Employer Branding: How Much Can It Weigh In Choosing A Job And In Attracting Talent?
What makes you special as an employer? What makes you stand out? Is it enough to have a strong brand? These are all questions that you should think about more often – and if you are continuously looking for talent, there’s a reason for this. And if you add the fact that over 85% of Glassdoor members read reviews before making the decision to apply for a job, you should consider employer branding a serious matter and an indispensable component in your story. And this is just an example, which can easily be considered a performance indicator.
What else could give us serious thought about allocating time and resources to the employer brand? Here are some other statistics:
According to CareerArc, 55% of job seekers who have read a negative review have decided not to apply for a job at that company.
A study from 2017, “Millennial Hiring Trends Study MRI Network” shows that 40% of Millennials say market reputation has the biggest influence on their impression of an employer.
And also 5 years ago, when the concept of “employer branding” was not given as much importance as now, 50% of candidates say they wouldn’t work for a company with a bad reputation – even for a pay increase. (Betterteam Blog 2017
”Your brand is what people say about you when you’re not in the room” – Jeff Bezos – Amazon
A strong employer brand certainly comes with many benefits. A good reputation, so sought by candidates, can bring more applicants to the company. In the long term, this can mean lower marketing costs and even lower hiring costs. An employee who is satisfied with the company will not want to look for another job, and you, as a company, will not have to restart the recruitment process.
The phrases “our customer, our master” or “the customer is the King” may seem outdated, but in fact, it means that you pay attention to your customers. Just as no business can operate without knowing the needs and desires of its customers, the same applies to your employees. The more you motivate them to share their views, the more their satisfaction will increase, and the retention will decrease.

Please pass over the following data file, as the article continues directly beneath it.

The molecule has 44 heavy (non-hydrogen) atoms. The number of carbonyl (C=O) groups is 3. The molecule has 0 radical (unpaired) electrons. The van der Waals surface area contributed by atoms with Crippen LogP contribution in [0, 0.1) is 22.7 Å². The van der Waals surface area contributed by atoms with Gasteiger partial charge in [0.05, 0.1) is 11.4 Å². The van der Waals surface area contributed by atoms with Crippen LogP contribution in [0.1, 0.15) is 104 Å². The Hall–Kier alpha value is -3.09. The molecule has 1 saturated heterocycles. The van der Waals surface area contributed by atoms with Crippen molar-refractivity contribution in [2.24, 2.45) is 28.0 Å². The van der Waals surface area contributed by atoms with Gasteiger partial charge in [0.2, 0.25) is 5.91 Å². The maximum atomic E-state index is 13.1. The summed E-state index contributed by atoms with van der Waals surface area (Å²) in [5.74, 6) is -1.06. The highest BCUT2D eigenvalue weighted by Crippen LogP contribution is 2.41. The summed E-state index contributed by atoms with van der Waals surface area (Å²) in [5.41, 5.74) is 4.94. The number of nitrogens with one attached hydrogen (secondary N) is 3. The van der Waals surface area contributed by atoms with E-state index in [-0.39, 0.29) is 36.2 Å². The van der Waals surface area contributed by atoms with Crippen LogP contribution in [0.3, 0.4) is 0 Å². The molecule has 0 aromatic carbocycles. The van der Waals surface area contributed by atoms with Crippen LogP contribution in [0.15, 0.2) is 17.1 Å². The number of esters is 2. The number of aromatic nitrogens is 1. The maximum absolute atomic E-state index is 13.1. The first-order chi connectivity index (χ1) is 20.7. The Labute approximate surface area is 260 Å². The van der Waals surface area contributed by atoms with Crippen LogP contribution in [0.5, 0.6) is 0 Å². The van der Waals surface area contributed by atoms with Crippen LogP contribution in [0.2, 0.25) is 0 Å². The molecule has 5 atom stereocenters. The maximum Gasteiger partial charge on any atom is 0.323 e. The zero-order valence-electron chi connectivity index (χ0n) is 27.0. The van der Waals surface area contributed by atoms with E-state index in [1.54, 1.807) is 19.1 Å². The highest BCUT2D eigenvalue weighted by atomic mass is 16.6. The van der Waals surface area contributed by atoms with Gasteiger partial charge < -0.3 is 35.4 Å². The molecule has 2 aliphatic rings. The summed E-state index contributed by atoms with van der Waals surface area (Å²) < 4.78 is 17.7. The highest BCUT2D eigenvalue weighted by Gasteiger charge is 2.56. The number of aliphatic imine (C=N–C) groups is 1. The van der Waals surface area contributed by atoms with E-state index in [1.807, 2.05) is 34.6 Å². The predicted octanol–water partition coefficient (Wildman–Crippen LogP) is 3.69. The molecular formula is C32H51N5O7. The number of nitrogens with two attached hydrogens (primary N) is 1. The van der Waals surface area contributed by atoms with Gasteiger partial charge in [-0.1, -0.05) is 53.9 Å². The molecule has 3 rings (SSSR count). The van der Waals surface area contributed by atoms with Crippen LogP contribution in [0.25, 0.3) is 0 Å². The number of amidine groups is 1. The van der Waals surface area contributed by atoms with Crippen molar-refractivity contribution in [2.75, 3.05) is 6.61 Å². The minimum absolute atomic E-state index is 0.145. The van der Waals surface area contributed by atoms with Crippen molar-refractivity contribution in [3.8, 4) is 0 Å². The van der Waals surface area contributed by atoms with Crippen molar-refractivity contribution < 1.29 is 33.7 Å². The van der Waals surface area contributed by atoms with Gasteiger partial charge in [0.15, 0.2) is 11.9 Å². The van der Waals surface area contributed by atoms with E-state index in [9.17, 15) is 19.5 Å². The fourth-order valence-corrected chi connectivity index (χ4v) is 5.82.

Although you will never meet totally satisfied customers and employees, you can only improve their perception of the company. More than that, word of mouth spreads quickly. Gossip is gaining new meanings, and reality is becoming more and more distorted. You will never treat a customer with disrespect, you will not make him feel undervalued or underappreciated. So why not avoid the same things for your employees? Treat them with respect, listen to them, involve them more often in decision-making, ask them for feedback and make sure you provide follow-up, that you come up with concrete solutions and proposals. Better said, treat them like your customers! In fact, everything starts from here – it’s all about the foundations of an employer brand. Allow them to share their experiences in the company, listen to their needs and, through their voice, make sure you create a story that inspires you to grow and inspires others to join the company.
The employer brand is not only about the employer. Benefit packages, now cliches, motivating salaries and a friendly work environment are long gone. Beyond speaking to buncombe, as the above has become in a recruitment ad, candidates are looking for much more. In the end, the employer brand is about people, about the employees.
Put people in pictures
While, I mentioned above, the analogy employee – customer, this time, the second rule in branding invokes employees in images and I would say with a double meaning. Beyond the visual identity of the company, the brand manual, lies its story, and a story can only be perceived as real by the people who make it up. So, make sure that you shed light on employees, that you will communicate the right message to the right people and through the right channels.
Social media, for example, has become an important recruitment channel, so everything that is shared online, either by employees or employers, can have a significant impact. Employees can now more easily show their work environment, the projects they work on, a working day, etc., of course, without omitting the contractual aspects related to confidentiality. Create the right environment for such messages, plan an effective communication strategy, value your employees and your company, and integrate video messages, real images, and natural testimonials!
A simple wrong step can lead to a bad reputation. And its management is just one of the components of the employer brand.
Who is responsible for the branding strategy?
Building an employer brand has been approached differently in recent years and has become a daunting task, which can now be led by mixed teams – from human resources specialists to marketing, social media and PR specialists. New talent now has more confidence in a company, based on what its employees have to say, rather than in the recruitment advertising. In other words, attracting talent is much more based on employee involvement and support, which starts right at the top of a company. This explains the results of a questionnaire conducted by Universum – “2020 Outlook, the Future of Employer Branding”, on branding activities. 60% of questioned executives said that this responsibility rests with the executives (40% of marketing leaders agreed) – a strong indication that the employer’s brand is expected to gain increasing strategic importance.
You? What kind of actions do you take to have a strong employer brand? Does your organization invest in such actions?